John B. said he writes weekly rambling for the Western Chronicle. In the last one he talked about telling the Federal Government to butt out. Our congressional delegation back there needs to start speaking up instead of sitting back and twiddling their thumbs.
Juvenile Justice Programs – Sharon Harrigfeld
In keeping with the discussion so far, in Juvenile Corrections, they are all about raising kids in communities instead of institutions. She stated she wanted to provide a Juvenile Justice 101 presentation.
The juvenile justice system was created in 1899. The whole intent behind it was to separate juveniles from adults. With kids, they have hope they can change their lives and make them productive useful adults. Their training school in St. Anthony was created in 1903. Their first juvenile court was created in 1905, so the school was created before the court. It was a training school and was also an orphanage.
The first juvenile corrections rehabilitation act was created in 1955. From 1955 to 1995, every year on the decade they had a study on juvenile corrections. What these study’s kept saying was that juvenile justice in the State of Idaho was fragmented and unevenly distributed. The Juvenile Corrections Act of 1995 was based on creating partnerships with local communities and the State on how to raise kids.
This Act was based on a balanced approach which means that we want to hold kids accountable for their actions. It is more than holding kids accountable to government. It is holding kids accountable to the victim. It is not the government that has been harmed by what a kid did; it is the victim and the community. So when a kid does something in Wilder or Kuna it is the community that is harmed by that. They really are trying to push back to making restitution more restorative and helping the community figure out what they do to hold a kid accountable for the crimes they have committed.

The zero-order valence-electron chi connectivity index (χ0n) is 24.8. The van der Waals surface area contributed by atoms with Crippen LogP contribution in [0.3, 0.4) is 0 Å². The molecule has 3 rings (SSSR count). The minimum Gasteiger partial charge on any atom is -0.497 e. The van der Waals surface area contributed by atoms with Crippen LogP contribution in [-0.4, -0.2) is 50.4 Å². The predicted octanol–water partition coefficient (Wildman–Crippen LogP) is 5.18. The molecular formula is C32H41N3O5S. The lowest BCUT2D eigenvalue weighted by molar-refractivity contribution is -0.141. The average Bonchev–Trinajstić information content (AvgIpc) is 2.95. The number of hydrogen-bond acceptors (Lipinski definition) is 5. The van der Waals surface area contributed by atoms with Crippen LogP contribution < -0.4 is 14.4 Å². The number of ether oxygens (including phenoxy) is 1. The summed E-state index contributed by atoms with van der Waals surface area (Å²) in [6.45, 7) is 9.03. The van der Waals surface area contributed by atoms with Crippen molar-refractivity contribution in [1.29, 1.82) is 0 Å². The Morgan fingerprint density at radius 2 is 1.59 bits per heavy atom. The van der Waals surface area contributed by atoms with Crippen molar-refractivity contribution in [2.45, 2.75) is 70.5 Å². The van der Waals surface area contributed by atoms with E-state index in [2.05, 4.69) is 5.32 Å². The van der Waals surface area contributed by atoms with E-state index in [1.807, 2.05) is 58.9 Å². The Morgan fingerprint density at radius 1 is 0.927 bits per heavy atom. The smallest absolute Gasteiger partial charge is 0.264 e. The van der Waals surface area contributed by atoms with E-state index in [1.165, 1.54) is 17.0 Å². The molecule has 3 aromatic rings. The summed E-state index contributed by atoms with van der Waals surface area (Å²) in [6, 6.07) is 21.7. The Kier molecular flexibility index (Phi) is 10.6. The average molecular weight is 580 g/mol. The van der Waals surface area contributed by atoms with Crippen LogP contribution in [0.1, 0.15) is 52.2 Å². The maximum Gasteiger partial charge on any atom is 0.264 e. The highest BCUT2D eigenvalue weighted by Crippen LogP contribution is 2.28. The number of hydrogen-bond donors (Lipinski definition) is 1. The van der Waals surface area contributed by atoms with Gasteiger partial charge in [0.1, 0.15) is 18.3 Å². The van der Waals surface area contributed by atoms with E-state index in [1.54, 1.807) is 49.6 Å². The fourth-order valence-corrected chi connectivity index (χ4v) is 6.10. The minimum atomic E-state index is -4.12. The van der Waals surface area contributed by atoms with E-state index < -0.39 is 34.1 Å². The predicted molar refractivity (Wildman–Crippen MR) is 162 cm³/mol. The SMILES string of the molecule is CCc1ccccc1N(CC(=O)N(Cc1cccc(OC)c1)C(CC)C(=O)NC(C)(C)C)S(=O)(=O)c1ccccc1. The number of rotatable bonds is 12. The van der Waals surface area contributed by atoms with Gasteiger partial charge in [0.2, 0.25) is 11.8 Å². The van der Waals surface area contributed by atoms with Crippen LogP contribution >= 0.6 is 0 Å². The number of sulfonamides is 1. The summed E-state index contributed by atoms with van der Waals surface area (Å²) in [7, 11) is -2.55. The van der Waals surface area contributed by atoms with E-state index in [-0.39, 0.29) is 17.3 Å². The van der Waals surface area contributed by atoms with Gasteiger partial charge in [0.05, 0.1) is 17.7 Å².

The Act is also about ensuring that the community is protected. The three prongs to the balanced approach are; 1) community protection, 2) holding the juvenile accountable, and 3) competency development. When a kid comes out of their system, they want them more competent to be able to not commit crimes.
Tammy said when they catch kids that vandalize parks, they sometimes write a letter of apology. She has told her Parks Director that she would like to see if the courts would direct the kids to apologize to the City Council. They are destroying a community asset at the expense of the tax payers that have to repair the damage. They stream all City Council meetings and if you could show that this is part of their restitution, it might cause the child to pause and not commit the offense.